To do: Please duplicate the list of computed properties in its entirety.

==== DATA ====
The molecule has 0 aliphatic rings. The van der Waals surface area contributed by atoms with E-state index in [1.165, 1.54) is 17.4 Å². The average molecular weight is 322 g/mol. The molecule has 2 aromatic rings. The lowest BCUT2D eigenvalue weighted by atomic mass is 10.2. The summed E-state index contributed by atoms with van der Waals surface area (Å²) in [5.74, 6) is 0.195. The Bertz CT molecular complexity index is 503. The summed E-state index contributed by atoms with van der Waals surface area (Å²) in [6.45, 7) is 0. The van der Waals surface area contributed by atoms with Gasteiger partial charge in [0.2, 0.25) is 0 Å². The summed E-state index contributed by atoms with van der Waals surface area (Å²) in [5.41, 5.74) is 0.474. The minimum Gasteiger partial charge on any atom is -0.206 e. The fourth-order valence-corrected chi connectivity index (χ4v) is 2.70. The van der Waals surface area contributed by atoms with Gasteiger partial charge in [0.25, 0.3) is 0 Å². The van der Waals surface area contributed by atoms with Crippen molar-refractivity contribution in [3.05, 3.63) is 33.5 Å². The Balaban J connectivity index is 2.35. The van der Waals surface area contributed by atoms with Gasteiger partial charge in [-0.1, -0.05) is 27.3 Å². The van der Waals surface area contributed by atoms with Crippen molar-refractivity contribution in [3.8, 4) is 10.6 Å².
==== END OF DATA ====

The molecule has 0 aliphatic rings. The van der Waals surface area contributed by atoms with E-state index in [1.165, 1.54) is 17.4 Å². The average molecular weight is 322 g/mol. The molecule has 2 aromatic rings. The lowest BCUT2D eigenvalue weighted by atomic mass is 10.2. The summed E-state index contributed by atoms with van der Waals surface area (Å²) in [5.74, 6) is 0.195. The Bertz CT molecular complexity index is 503. The summed E-state index contributed by atoms with van der Waals surface area (Å²) in [6.45, 7) is 0. The van der Waals surface area contributed by atoms with Gasteiger partial charge in [0.2, 0.25) is 0 Å². The summed E-state index contributed by atoms with van der Waals surface area (Å²) in [5.41, 5.74) is 0.474. The minimum Gasteiger partial charge on any atom is -0.206 e. The fourth-order valence-corrected chi connectivity index (χ4v) is 2.70. The van der Waals surface area contributed by atoms with Gasteiger partial charge in [0.25, 0.3) is 0 Å². The van der Waals surface area contributed by atoms with Crippen molar-refractivity contribution in [3.05, 3.63) is 33.5 Å². The Balaban J connectivity index is 2.35. The van der Waals surface area contributed by atoms with Gasteiger partial charge in [-0.1, -0.05) is 27.3 Å². The van der Waals surface area contributed by atoms with Crippen molar-refractivity contribution in [3.8, 4) is 10.6 Å².